Deadwood is unique in many elements and is limited by some of the elements that constrain all card games. This means that Deadwood comes forward with an above average 6 out of 10 for novelty.

The Final Showdown

Make no mistake; Façade Games has published a quick, fun, and easy to pick up entry for your family and friends, both gamers and non-gamers alike. With a raw score of 36.5 out of 50, Deadwood 1876 qualifies for the very good category of card games.

This is a game that you want to have on your shelf for a quick round with your non-gamer friends or you can sit down for a battle royal with your hardcore gamer buddies. One of the nicer aspects is that is a great party game. With 2-9 players, a large group of friends can participate, which gives it a 1.5 point boost in its overall score. Thus, the final rating is a 38 out of 50, making it a very strong card game.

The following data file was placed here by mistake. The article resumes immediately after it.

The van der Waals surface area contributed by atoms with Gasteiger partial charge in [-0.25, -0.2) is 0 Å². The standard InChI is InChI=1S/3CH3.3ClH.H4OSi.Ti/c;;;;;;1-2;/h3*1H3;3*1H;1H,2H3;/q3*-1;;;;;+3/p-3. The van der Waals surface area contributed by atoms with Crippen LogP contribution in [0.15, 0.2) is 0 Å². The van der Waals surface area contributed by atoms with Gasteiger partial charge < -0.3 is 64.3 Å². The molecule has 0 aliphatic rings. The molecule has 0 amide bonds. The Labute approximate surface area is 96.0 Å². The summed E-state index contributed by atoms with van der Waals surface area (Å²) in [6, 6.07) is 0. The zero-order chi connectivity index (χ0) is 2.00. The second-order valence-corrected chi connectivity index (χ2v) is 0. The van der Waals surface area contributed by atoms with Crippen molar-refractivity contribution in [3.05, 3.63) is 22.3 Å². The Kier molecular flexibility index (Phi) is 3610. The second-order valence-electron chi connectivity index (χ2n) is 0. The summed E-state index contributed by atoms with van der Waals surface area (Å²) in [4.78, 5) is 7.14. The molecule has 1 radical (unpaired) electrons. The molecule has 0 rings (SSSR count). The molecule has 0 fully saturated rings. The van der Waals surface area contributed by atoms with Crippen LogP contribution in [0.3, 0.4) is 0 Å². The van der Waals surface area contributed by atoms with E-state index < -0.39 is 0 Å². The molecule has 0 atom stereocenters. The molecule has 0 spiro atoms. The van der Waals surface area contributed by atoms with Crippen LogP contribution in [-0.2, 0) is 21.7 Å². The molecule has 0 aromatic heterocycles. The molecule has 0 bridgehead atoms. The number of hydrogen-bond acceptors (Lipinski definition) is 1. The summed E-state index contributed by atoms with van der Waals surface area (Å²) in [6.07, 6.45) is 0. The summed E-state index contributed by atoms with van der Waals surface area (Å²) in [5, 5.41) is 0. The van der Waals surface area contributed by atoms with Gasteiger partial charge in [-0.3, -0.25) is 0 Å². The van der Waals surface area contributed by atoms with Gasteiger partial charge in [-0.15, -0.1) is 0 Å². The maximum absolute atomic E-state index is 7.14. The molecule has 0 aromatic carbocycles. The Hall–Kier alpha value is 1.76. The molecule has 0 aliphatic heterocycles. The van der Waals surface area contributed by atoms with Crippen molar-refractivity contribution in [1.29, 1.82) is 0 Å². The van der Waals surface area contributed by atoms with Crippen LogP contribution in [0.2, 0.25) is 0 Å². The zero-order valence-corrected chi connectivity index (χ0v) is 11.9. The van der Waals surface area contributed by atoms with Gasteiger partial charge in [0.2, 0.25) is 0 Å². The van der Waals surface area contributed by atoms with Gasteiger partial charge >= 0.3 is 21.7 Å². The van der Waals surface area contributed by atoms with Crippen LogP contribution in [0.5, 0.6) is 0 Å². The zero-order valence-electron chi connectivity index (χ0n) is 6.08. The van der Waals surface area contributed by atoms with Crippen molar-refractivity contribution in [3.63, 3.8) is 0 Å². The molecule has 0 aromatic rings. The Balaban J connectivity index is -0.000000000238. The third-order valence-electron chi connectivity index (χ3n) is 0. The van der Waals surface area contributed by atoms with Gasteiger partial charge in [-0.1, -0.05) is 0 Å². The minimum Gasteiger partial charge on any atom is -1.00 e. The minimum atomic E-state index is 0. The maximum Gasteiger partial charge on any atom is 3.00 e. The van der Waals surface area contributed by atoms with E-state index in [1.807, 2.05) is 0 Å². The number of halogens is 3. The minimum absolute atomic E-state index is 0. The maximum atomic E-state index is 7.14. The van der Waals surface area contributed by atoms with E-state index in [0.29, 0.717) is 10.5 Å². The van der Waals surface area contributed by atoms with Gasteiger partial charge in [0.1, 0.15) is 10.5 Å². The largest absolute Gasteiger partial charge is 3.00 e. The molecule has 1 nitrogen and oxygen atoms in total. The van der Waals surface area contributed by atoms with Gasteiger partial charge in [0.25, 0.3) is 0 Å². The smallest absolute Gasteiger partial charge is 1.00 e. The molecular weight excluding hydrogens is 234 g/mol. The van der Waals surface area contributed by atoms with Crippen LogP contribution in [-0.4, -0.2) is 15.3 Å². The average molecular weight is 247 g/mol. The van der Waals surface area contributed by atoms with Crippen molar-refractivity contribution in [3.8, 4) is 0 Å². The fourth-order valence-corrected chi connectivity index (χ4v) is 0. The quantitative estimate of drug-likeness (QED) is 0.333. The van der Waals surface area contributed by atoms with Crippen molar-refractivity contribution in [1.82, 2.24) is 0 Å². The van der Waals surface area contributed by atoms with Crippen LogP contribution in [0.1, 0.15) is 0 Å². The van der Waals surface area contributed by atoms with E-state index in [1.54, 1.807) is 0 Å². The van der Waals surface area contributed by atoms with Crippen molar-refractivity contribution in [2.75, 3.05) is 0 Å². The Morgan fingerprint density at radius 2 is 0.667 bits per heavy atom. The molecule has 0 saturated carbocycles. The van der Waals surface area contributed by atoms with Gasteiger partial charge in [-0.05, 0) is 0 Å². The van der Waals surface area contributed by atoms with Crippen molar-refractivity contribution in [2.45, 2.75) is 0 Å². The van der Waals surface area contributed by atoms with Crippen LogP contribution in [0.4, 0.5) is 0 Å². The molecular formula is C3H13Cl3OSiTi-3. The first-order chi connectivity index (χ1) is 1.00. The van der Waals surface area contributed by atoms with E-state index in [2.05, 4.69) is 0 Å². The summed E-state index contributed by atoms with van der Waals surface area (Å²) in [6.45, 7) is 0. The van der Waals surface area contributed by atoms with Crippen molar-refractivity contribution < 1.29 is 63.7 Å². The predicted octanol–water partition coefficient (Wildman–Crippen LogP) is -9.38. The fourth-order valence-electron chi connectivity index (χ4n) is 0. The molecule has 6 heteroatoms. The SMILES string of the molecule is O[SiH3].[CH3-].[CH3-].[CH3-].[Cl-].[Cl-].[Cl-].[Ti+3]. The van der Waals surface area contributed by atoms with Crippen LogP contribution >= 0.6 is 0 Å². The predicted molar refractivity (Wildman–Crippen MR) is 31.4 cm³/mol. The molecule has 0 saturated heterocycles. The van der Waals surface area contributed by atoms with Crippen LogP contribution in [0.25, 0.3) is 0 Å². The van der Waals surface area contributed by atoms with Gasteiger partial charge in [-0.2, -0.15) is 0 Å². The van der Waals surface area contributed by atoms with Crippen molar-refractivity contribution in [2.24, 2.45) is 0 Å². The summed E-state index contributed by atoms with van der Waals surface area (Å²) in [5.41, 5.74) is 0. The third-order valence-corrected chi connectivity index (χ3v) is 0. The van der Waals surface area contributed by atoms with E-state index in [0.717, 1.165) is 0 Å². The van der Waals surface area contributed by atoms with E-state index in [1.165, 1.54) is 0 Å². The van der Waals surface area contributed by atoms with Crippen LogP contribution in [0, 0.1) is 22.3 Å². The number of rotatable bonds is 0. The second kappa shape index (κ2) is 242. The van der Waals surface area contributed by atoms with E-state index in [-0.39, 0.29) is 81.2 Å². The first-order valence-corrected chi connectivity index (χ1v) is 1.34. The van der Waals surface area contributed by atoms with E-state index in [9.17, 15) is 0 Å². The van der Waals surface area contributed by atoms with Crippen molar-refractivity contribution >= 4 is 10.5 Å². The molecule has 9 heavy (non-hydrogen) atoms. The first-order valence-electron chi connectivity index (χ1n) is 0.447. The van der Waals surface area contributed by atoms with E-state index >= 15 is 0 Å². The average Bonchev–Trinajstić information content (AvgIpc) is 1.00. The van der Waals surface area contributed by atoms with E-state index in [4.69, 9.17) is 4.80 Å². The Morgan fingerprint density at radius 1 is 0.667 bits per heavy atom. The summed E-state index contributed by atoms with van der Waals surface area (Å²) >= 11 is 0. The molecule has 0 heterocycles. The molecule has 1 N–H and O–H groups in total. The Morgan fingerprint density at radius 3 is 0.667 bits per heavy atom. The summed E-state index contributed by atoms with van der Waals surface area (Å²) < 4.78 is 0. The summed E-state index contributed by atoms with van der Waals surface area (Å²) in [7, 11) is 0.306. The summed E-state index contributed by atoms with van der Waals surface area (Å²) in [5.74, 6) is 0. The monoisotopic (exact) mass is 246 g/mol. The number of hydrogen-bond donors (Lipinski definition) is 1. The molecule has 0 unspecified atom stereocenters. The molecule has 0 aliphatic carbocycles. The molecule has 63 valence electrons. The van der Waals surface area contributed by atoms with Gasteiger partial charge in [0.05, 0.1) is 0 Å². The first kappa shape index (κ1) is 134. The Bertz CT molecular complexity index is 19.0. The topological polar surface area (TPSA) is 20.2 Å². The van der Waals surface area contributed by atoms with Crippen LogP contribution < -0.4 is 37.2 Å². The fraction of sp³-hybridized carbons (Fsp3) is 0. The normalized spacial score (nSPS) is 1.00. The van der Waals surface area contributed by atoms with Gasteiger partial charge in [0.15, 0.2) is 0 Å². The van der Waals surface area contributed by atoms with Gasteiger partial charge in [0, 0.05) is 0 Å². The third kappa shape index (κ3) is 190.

I hope you will take the chance to try Deadwood 1876. Have fun and get your cowboy (or cowgirl) hat on!

Dr. Christopher W. Smithmyer

Dr. Christopher W. Smithmyer

Dr. Christopher W. Smithmyer is a writer for NRN and an adjunct professor at both Penn State University and the University of South Florida. He is the author of several books, most recently “A Criminal History of the Democrat Party” which is available on Amazon and via the publisher, Elite Exclusivity. Follow on Twitter at @Acriminalhisto1

NRN • New Right Network